NASA SBIR 2010 Solicitation


PROPOSAL NUMBER: 10-1 X6.02-9746
SUBTOPIC TITLE: Radiation Hardened/Tolerant and Low Temperature Electronics and Processors
PROPOSAL TITLE: Low-Power Radiation Hardened Delay-Insensitive Asynchronous Microcontroller Technology Capable of Operating on Extreme Temperature Environments

SMALL BUSINESS CONCERN (Firm Name, Mail Address, City/State/Zip, Phone)
Arkansas Power Electronics International, Inc.
535 W. Research Center Blvd., Suite 209
Fayetteville, AR 72701 - 6959
(479) 443-5759

PRINCIPAL INVESTIGATOR/PROJECT MANAGER (Name, E-mail, Mail Address, City/State/Zip, Phone)
Roberto M Schupbach
535 W. Research Center Blvd.
Fayetteville, AR 72701 - 9659
(479) 443-5759 Extension :8210

Estimated Technology Readiness Level (TRL) at beginning and end of contract:
Begin: 2
End: 3

TECHNICAL ABSTRACT (Limit 2000 characters, approximately 200 words)
In this SBIR effort, Arkansas Power Electronics International, Inc. (APEI, Inc.) and the University of Arkansas are partnering to develop a versatile, radiation-hardened, low-power, asynchronous 8051-based microcontroller capable of functioning in a very wide temperature range (-230 oC to +150 oC). To make the asynchronous microcontroller as seamless as possible with existing technology, the proposed asynchronous 8051 microcontroller will be developed to be pin-to-pin compatible with the commercial 8051, as well as compatible with the existing commercial software suites. The 8051 is considered the world's most popular microcontroller core, therefore demonstration of the design methodology on this platform allows for quick adoption – extensive software libraries, advanced compilers, and well-trained software developers are readily available to support integration.

POTENTIAL NASA COMMERCIAL APPLICATIONS (Limit 1500 characters, approximately 150 words)
The first market for this technology will be in the power electronics systems of NASA Lunar and Martian science missions and deep space exploration vehicles, including spacecraft, balloons, rockets, and aircraft. APEI, Inc. plans to develop the technology throughout Phases I, II, and III with this purpose and goal in mind. There are a wide range of NASA applications in which this technology could significantly improve performance and/or reduce launch costs. Wide temperature electronics will eliminate (or reduce) the need for thermal control reducing size, weight, and power usage. This will enable greater mobility and lifetime for surface exploration craft. This technology can be also used on space-based observatories, such as the Next-Generation Space Telescope that need actuators and drives to operate at deep cryogenic temperatures. Deep space missions would greatly benefit from high density light-weight power management and electronics systems.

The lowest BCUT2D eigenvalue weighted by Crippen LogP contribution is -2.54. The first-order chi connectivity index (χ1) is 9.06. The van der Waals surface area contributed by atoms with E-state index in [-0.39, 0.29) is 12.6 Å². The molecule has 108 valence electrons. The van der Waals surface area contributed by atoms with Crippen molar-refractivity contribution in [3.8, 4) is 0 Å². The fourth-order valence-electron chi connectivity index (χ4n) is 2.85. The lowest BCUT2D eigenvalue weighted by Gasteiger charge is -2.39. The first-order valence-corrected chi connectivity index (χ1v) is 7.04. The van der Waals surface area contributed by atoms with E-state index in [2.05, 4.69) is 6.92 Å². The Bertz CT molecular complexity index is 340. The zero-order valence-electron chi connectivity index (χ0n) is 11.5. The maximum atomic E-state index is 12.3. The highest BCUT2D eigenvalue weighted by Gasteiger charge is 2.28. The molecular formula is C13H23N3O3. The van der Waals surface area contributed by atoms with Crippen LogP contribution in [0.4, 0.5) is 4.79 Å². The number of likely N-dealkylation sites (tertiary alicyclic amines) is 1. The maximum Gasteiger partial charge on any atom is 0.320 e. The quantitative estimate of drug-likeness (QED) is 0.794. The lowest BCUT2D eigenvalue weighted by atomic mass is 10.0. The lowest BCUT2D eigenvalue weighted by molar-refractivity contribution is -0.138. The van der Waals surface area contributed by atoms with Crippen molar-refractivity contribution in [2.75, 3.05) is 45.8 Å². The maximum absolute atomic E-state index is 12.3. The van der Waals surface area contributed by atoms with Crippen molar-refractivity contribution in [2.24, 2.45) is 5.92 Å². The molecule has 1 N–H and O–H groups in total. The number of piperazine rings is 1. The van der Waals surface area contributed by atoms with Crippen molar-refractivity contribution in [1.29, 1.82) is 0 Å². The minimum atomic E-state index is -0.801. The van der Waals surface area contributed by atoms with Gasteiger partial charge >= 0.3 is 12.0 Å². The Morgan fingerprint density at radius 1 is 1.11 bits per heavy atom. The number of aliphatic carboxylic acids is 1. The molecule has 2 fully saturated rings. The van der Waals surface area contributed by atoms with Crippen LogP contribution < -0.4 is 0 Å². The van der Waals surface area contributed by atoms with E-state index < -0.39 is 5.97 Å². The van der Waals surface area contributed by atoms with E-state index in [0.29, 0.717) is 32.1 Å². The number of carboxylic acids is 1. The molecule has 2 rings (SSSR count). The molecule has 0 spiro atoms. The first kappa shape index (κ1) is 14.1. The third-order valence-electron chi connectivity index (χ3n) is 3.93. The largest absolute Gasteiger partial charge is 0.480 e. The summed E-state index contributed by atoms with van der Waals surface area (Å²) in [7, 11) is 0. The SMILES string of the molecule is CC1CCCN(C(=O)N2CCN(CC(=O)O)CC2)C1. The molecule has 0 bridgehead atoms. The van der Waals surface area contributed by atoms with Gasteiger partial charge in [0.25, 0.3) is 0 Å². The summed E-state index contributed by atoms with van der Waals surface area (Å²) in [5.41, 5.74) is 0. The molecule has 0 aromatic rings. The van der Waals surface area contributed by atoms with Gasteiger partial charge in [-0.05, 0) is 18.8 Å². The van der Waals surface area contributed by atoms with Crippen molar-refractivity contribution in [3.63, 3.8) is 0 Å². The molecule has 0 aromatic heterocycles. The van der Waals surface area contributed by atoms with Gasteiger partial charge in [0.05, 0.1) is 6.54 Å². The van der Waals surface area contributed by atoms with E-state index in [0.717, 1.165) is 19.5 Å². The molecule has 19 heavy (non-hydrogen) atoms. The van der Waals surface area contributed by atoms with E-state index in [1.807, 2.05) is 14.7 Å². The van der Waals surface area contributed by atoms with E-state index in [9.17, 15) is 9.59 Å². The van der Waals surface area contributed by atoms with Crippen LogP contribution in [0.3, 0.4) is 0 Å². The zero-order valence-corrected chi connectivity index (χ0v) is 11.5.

POTENTIAL NON-NASA COMMERCIAL APPLICATIONS (Limit 1500 characters, approximately 150 words)
Potential new applications for this technology are found in the commercial avionics, medical, and defense sectors. The avionics industry is actively pursuing the development of extreme temperature electronics for sensors, radio-frequency power amplifiers, and actuators/motor drive application. This technology has the potential of simplifying the design of the next generation of crafts and commercial satellites, expanding their current capabilities. The medical fields and the defense sectors have particular interest in extreme temperature electronics since it has the potential of impacting several areas such as magnetic resonance imaging, particle accelerators, etc. This technology can also foster other research fields such as superconducting (i.e., cryogenic) power transmission and distribution, superconducting motors and generators, etc.

TECHNOLOGY TAXONOMY MAPPING (NASA's technology taxonomy has been developed by the SBIR-STTR program to disseminate awareness of proposed and awarded R/R&D in the agency. It is a listing of over 100 technologies, sorted into broad categories, of interest to NASA.)
Active Systems
Actuators & Motors
Algorithms/Control Software & Systems (see also Autonomous Systems)
Atmospheric Propulsion
Avionics (see also Control and Monitoring)
Circuits (including ICs; for specific applications, see e.g., Communications, Networking & Signal Transport; Control & Monitoring, Sensors)
Command & Control
Entry, Descent, & Landing (see also Astronautics)
Extravehicular Activity (EVA) Propulsion
Health Monitoring & Sensing (see also Sensors)
Isolation/Protection/Shielding (Acoustic, Ballistic, Dust, Radiation, Thermal)
Machines/Mechanical Subsystems
Man-Machine Interaction
Maneuvering/Stationkeeping/Attitude Control Devices
Positioning (Attitude Determination, Location X-Y-Z)
Pressure & Vacuum Systems
Recovery (see also Vehicle Health Management)
Robotics (see also Control & Monitoring; Sensors)
Sources (Renewable, Nonrenewable)
Spacecraft Instrumentation & Astrionics (see also Communications; Control & Monitoring; Information Systems)
Spacecraft Main Engine
Surface Propulsion
Vehicles (see also Autonomous Systems)

Form Generated on 09-03-10 12:12